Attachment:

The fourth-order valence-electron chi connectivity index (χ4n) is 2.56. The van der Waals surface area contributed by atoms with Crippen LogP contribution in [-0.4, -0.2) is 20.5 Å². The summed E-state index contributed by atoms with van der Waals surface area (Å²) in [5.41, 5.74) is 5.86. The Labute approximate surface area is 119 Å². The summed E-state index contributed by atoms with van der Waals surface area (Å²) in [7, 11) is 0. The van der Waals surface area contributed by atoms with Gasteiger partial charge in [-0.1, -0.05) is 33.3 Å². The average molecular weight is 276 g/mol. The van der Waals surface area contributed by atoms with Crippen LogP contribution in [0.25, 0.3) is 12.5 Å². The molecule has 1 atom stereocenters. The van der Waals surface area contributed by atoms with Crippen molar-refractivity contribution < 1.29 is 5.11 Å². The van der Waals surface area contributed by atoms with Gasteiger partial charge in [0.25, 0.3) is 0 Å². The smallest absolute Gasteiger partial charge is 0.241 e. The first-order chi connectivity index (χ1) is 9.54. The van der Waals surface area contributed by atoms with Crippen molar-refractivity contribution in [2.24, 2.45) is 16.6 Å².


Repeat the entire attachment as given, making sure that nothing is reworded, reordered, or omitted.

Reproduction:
The fourth-order valence-electron chi connectivity index (χ4n) is 2.56. The van der Waals surface area contributed by atoms with Crippen LogP contribution in [-0.4, -0.2) is 20.5 Å². The summed E-state index contributed by atoms with van der Waals surface area (Å²) in [5.41, 5.74) is 5.86. The Labute approximate surface area is 119 Å². The summed E-state index contributed by atoms with van der Waals surface area (Å²) in [7, 11) is 0. The van der Waals surface area contributed by atoms with Gasteiger partial charge in [-0.1, -0.05) is 33.3 Å². The average molecular weight is 276 g/mol. The van der Waals surface area contributed by atoms with Crippen LogP contribution in [0.25, 0.3) is 12.5 Å². The molecule has 1 atom stereocenters. The van der Waals surface area contributed by atoms with Crippen molar-refractivity contribution < 1.29 is 5.11 Å². The van der Waals surface area contributed by atoms with Gasteiger partial charge in [0.25, 0.3) is 0 Å². The smallest absolute Gasteiger partial charge is 0.241 e. The first-order chi connectivity index (χ1) is 9.54. The van der Waals surface area contributed by atoms with Crippen molar-refractivity contribution in [2.24, 2.45) is 16.6 Å².